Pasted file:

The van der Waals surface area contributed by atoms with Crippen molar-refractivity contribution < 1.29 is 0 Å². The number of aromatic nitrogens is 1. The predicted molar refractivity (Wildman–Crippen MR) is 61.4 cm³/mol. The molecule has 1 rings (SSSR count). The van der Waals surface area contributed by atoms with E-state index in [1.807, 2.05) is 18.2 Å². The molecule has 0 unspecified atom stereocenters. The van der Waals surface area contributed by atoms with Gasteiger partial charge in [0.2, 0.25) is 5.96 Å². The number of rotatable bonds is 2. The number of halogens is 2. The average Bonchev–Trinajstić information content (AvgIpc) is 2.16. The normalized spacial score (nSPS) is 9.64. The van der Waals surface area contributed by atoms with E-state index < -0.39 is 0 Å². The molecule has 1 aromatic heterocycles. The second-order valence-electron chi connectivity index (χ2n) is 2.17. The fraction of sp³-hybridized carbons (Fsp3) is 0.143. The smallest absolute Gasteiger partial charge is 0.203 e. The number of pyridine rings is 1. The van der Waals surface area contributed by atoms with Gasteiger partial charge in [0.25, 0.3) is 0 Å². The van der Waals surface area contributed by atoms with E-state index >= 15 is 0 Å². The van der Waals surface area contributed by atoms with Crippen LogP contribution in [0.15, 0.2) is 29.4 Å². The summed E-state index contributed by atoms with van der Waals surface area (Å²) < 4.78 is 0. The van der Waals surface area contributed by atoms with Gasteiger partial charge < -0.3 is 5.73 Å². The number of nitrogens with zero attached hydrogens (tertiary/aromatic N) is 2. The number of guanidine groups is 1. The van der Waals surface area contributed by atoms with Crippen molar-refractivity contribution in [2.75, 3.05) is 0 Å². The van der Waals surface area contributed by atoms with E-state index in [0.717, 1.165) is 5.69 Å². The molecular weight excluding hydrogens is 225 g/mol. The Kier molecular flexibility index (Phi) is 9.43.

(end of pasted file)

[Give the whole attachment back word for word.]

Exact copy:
The van der Waals surface area contributed by atoms with Crippen molar-refractivity contribution < 1.29 is 0 Å². The number of aromatic nitrogens is 1. The predicted molar refractivity (Wildman–Crippen MR) is 61.4 cm³/mol. The molecule has 1 rings (SSSR count). The van der Waals surface area contributed by atoms with E-state index in [1.807, 2.05) is 18.2 Å². The molecule has 0 unspecified atom stereocenters. The van der Waals surface area contributed by atoms with Gasteiger partial charge in [0.2, 0.25) is 5.96 Å². The number of rotatable bonds is 2. The number of halogens is 2. The average Bonchev–Trinajstić information content (AvgIpc) is 2.16. The normalized spacial score (nSPS) is 9.64. The van der Waals surface area contributed by atoms with E-state index < -0.39 is 0 Å². The molecule has 1 aromatic heterocycles. The second-order valence-electron chi connectivity index (χ2n) is 2.17. The fraction of sp³-hybridized carbons (Fsp3) is 0.143. The smallest absolute Gasteiger partial charge is 0.203 e. The number of pyridine rings is 1. The van der Waals surface area contributed by atoms with Gasteiger partial charge in [0.25, 0.3) is 0 Å². The van der Waals surface area contributed by atoms with E-state index >= 15 is 0 Å². The van der Waals surface area contributed by atoms with Crippen LogP contribution in [0.15, 0.2) is 29.4 Å². The summed E-state index contributed by atoms with van der Waals surface area (Å²) < 4.78 is 0. The van der Waals surface area contributed by atoms with Gasteiger partial charge < -0.3 is 5.73 Å². The number of nitrogens with zero attached hydrogens (tertiary/aromatic N) is 2. The number of guanidine groups is 1. The van der Waals surface area contributed by atoms with Crippen molar-refractivity contribution in [2.75, 3.05) is 0 Å². The van der Waals surface area contributed by atoms with E-state index in [0.717, 1.165) is 5.69 Å². The molecular weight excluding hydrogens is 225 g/mol. The Kier molecular flexibility index (Phi) is 9.43.